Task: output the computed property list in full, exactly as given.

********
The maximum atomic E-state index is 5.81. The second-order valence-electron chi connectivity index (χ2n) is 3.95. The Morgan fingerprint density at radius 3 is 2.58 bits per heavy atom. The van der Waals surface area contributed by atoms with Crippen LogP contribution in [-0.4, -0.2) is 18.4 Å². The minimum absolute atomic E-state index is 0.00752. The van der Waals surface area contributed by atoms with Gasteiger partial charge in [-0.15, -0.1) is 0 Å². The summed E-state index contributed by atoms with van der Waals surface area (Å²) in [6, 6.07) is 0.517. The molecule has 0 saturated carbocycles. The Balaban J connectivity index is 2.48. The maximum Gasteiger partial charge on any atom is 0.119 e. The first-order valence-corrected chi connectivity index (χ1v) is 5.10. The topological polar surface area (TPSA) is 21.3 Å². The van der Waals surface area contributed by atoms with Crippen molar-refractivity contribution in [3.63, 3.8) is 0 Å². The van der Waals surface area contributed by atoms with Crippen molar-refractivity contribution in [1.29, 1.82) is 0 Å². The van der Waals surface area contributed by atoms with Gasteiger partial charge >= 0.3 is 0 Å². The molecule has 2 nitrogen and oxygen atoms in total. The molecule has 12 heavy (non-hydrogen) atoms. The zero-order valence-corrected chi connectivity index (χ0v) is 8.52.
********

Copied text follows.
The maximum atomic E-state index is 5.81. The second-order valence-electron chi connectivity index (χ2n) is 3.95. The Morgan fingerprint density at radius 3 is 2.58 bits per heavy atom. The van der Waals surface area contributed by atoms with Crippen LogP contribution in [-0.4, -0.2) is 18.4 Å². The minimum absolute atomic E-state index is 0.00752. The van der Waals surface area contributed by atoms with Gasteiger partial charge in [-0.15, -0.1) is 0 Å². The summed E-state index contributed by atoms with van der Waals surface area (Å²) in [6, 6.07) is 0.517. The molecule has 0 saturated carbocycles. The Balaban J connectivity index is 2.48. The maximum Gasteiger partial charge on any atom is 0.119 e. The first-order valence-corrected chi connectivity index (χ1v) is 5.10. The topological polar surface area (TPSA) is 21.3 Å². The van der Waals surface area contributed by atoms with Crippen molar-refractivity contribution in [3.63, 3.8) is 0 Å². The van der Waals surface area contributed by atoms with Crippen molar-refractivity contribution in [1.29, 1.82) is 0 Å². The van der Waals surface area contributed by atoms with Gasteiger partial charge >= 0.3 is 0 Å². The molecule has 2 nitrogen and oxygen atoms in total. The molecule has 12 heavy (non-hydrogen) atoms. The zero-order valence-corrected chi connectivity index (χ0v) is 8.52.